Mother Tongue: The Story of the English Language

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Mother Tongue: The Story of the English Language

Mother Tongue: The Story of the English Language

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His discussion of pronunciation and particularly the shifts in vowel sounds was fascinating, For example house was once pronounced hoose. Bryson's concluding chapters explore the origins of proper names, our propensity for wordplay, and the history of what are now considered vulgarities (although I think since Bryson wrote, what was censored in from public media in my youth is becoming more and more common). Bill Bryson's classic Mother Tongue is a highly readable and hilarious tale of how English came to be the world's language. Well, I am glad I stuck to English over Hindi, because this is one crazy nanny - totally idiosyncratic and eccentric, just like me. I like the book, I just didn't appreciate the superior tone of somebody who is, like the rest of us, inclined to slip from time to time.

I'm a longtime fan of Bill Bryson, but I had never read this early nonfiction work of his and was delighted to see that my library had a copy of the audiobook. I think I have read at least two of his works previously and he never disappoints in making me chuckled or even roaring with laughter. With his boundless enthusiasm and restless eye for the absurd, this is his astonishing tour of English. the true story of an American lady, newly arrived in London, who opened her front door to find three burly men on the steps informing her that they were her dustmen. While I found the book informative and mildly amusing, at the end of the day, it's still a book about the history of words.In the next 700 years, its meaning has changed so many times that it is impossible to tell what sense Jane Austen intended when she wrote to a friend: "You scold me so much in a nice long letter which I have received from you. What a hilarious, fascinating, and educational look at our wacky, wonderful, and WAY complicated language.

I think the lesson here is that as a linguist, I should not be reading popular writings about language.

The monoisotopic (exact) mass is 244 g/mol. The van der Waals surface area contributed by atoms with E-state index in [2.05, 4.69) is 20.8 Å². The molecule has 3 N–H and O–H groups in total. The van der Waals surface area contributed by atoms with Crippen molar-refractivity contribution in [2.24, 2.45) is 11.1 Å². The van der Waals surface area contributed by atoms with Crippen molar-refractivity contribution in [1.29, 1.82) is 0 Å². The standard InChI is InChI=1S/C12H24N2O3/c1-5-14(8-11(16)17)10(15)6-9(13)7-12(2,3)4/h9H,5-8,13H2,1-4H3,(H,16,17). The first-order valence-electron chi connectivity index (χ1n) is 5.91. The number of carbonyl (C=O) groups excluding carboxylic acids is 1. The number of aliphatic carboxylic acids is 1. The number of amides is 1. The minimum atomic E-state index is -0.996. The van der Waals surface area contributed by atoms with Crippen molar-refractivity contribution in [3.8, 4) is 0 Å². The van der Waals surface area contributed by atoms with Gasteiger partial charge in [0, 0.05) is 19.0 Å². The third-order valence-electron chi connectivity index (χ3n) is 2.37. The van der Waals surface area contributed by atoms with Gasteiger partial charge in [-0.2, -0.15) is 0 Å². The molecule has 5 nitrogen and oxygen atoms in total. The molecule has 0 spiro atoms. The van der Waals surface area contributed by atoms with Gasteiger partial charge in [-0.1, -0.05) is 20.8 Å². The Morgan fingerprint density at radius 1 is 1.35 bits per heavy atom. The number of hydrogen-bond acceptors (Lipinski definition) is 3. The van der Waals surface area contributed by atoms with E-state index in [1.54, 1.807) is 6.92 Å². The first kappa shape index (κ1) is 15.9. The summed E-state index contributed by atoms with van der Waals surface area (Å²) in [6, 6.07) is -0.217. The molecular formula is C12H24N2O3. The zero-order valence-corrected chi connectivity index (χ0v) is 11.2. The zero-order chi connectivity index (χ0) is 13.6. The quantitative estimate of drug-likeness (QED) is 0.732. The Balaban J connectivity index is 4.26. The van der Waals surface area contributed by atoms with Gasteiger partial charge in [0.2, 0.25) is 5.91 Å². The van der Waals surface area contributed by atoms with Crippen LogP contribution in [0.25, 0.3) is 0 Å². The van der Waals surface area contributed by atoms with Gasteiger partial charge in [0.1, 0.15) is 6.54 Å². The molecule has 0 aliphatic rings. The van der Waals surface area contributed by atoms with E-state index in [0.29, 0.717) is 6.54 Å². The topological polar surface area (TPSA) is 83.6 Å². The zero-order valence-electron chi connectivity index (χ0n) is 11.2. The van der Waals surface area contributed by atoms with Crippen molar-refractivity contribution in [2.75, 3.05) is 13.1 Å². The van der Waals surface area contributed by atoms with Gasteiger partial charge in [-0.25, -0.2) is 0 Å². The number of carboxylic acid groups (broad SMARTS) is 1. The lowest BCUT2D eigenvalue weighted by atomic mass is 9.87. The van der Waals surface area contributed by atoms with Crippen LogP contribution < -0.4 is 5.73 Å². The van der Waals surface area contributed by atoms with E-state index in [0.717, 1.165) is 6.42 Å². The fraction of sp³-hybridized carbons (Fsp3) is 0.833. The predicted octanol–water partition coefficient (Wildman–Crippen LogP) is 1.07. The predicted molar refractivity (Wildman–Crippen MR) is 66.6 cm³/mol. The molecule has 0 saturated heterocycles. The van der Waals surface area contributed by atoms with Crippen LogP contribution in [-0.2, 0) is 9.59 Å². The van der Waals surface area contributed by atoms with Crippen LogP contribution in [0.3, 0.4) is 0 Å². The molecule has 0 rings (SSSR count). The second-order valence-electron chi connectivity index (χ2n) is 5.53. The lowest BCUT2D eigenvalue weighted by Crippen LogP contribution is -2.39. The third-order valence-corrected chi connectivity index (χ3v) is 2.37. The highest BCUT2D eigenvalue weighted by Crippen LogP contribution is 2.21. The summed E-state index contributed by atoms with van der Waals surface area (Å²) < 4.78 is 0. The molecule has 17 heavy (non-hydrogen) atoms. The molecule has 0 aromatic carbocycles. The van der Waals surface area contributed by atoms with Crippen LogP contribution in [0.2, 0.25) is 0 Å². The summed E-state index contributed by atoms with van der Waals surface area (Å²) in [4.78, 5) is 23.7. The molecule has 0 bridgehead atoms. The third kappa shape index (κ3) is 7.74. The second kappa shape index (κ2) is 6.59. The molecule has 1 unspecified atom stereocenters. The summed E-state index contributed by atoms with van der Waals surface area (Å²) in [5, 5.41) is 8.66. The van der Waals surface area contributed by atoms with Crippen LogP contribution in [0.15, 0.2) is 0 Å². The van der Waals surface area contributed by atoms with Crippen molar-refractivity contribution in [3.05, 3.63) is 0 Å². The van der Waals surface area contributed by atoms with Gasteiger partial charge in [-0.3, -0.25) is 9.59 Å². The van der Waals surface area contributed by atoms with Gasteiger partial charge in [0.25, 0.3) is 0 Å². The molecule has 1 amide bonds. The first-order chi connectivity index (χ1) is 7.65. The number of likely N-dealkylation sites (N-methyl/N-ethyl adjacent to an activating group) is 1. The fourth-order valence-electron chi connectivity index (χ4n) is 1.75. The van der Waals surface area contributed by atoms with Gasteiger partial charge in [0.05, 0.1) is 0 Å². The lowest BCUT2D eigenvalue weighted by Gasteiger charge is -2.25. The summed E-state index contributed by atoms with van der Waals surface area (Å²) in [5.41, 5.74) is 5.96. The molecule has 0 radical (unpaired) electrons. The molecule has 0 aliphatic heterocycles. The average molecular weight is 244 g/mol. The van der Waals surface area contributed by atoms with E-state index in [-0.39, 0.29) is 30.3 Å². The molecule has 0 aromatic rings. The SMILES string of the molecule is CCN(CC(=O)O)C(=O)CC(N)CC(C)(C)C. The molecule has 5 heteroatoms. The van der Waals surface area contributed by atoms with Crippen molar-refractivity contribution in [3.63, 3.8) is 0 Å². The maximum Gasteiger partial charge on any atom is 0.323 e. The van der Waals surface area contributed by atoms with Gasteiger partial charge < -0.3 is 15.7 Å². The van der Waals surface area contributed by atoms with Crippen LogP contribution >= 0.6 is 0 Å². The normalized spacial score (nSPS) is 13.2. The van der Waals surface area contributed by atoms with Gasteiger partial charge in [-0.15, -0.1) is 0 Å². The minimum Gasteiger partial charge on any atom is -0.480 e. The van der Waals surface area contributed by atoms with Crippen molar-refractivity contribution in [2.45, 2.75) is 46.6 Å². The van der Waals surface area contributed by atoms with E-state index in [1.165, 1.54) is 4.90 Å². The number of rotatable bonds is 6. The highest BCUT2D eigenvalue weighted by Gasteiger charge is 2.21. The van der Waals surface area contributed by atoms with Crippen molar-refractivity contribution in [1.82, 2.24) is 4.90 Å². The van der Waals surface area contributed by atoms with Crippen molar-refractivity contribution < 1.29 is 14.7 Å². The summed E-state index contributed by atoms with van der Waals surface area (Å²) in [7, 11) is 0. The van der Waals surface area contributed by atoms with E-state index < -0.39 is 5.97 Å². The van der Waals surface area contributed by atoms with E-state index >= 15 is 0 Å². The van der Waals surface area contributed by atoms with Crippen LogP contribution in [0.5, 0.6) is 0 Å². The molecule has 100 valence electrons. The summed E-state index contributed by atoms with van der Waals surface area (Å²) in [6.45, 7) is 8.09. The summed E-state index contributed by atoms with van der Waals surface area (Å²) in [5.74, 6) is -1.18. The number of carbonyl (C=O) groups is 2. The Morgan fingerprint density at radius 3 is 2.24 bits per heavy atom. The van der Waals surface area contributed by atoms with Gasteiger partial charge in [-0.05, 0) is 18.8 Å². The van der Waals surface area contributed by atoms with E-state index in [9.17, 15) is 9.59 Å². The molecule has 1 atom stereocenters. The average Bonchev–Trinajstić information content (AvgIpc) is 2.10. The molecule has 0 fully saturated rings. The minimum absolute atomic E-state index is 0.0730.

He claims that Irish people pronounce the word “girl” as “gull” (I said “girl” to myself in a variety of Irish accents as I made a cup of tea just now to see if I could figure out where he was coming from, and nope), says that the phonetic rendering of “Taoiseach” in English is “tea-sack”, and more. The Mother Tongue is a 1990 book by Bill Bryson which compiles the history and origins of the English language and its various quirks. Unfortunately it's also a world where the Harry Potter books are "translated" for American readers, lest we be too confused by the lingo: "What's this? Mother Tongue is a series of essays on the origins of human language, with plenty of interesting scientific insights, then to the messy origins of English amid the various waves of invasions of the original Celtic peoples of Britain by Angles, Saxons, Jutes, Normans, Scandinavians (Vikings), and so forth, to its growing status as a global language. Too bad the gems were scarce and some of the reading resembled the back-breaking labor involved in mining.

It's not at all difficult if you bother to learn the rules, which are far simpler than those of English. It made me wonder, though, since English is very much a dynamic language co-created together by the whole world depending on the generation, how much it will change in the next 100 years?In this book, he discusses the history of the English language, but also the history of languages in general, the history of dictionaries, and many of the odd pronunciations and spellings that are so peculiar to English.

  • Fruugo ID: 258392218-563234582
  • EAN: 764486781913
  • Sold by: Fruugo

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